EXAMINING OROFACIAL SOMATOSENSATION DIFFERENCES IN ADULTS WITH AND WITHOUT ADHD

Open Access
Author:
Cadely, Farlah Antonia
Graduate Program:
Communication Sciences and Disorders
Degree:
Master of Science
Document Type:
Master Thesis
Date of Defense:
March 16, 2018
Committee Members:
  • Nicole Michele Etter, Thesis Advisor
  • Kristina A Neely, Committee Member
  • Carol Anne Miller, Committee Member
Keywords:
  • attention-deficit/hyperactivity disorder (ADHD)
  • orofacial somatosensation
  • sensory processing
  • sensory under-responsivity
  • sensory over-responsivity
Abstract:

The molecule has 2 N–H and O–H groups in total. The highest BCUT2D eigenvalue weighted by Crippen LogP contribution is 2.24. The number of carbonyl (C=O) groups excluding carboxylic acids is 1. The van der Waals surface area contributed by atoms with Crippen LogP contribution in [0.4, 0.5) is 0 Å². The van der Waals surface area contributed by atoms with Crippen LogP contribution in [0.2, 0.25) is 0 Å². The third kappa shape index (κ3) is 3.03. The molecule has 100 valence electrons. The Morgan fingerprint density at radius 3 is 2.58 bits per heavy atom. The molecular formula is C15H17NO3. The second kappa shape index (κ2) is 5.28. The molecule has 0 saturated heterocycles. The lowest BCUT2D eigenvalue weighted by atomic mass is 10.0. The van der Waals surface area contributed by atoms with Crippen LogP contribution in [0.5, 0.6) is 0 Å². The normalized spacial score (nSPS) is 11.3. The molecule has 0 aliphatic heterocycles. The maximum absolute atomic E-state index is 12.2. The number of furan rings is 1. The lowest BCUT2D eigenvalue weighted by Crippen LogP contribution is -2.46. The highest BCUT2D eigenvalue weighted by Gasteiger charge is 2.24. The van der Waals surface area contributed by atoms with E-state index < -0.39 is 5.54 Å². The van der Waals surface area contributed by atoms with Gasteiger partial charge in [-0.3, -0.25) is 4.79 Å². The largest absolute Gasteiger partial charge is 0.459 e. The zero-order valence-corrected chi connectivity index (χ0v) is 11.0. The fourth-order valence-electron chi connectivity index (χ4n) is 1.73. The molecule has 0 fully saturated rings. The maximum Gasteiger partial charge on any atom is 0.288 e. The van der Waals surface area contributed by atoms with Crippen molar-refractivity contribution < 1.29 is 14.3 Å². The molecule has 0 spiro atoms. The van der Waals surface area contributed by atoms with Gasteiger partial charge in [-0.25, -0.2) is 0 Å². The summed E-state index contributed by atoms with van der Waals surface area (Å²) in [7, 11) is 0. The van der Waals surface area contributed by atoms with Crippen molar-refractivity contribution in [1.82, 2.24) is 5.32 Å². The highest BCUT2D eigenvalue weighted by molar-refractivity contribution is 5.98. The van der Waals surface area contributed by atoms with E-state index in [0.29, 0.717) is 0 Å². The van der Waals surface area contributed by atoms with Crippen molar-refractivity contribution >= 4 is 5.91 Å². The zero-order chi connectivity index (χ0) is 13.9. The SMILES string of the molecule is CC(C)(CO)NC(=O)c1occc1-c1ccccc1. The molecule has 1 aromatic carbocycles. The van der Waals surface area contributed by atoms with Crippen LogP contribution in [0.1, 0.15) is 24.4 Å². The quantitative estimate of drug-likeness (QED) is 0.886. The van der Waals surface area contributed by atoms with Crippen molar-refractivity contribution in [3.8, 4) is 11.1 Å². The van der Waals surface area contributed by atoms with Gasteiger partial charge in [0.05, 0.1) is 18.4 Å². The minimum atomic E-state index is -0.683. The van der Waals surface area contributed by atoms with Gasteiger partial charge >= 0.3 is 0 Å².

Individuals with attention-deficit/hyperactivity disorder (ADHD) have reported secondary symptoms such as speech problems, somatosensory impairments, and sensory processing deficits. Current research efforts to assess these symptoms have focused on children with ADHD. The purpose of this study was to investigate the relationship of these secondary symptoms in adults with ADHD compared to age-matched controls. Twenty adults with ADHD and 20 age-matched adults without ADHD were recruited for this study. All participants provided a speech sample, completed bilateral lip and tongue somatosensory assessments, and completed the Adult/Adolescent Sensory Profile (AASP). Differences between groups were assessed using independent t-tests. Although individuals with ADHD demonstrated increased reading time, decreased reading accuracy, and decreased tactile detection and discrimination abilities; none reached the level of significance. Adults with ADHD reported significantly more sensory under- and over-responsivity behaviors. Correlational analyses were used to assess the relationship between reading time and accuracy, 2-pt discrimination, tactile detection and discrimination, and prevalence of sensory under- and over-responsivity behaviors in adults with ADHD. Decreased two-point discrimination abilities in left tongue and right lip were correlated with the speech measures: passage time (r (40) = 0.333, p = .036) and passage errors made (r (40) = -0.317, p = .046), respectively. Sensory over-responsivity was correlated with two of the somatosensory measures: tactile detection left tongue (r (37) = 0.341, p = .039) and tactile discrimination right tongue (r (37) = 0.341, p = .039). These results suggest adults with ADHD over respond to stimuli as a result of decreased sensitivity.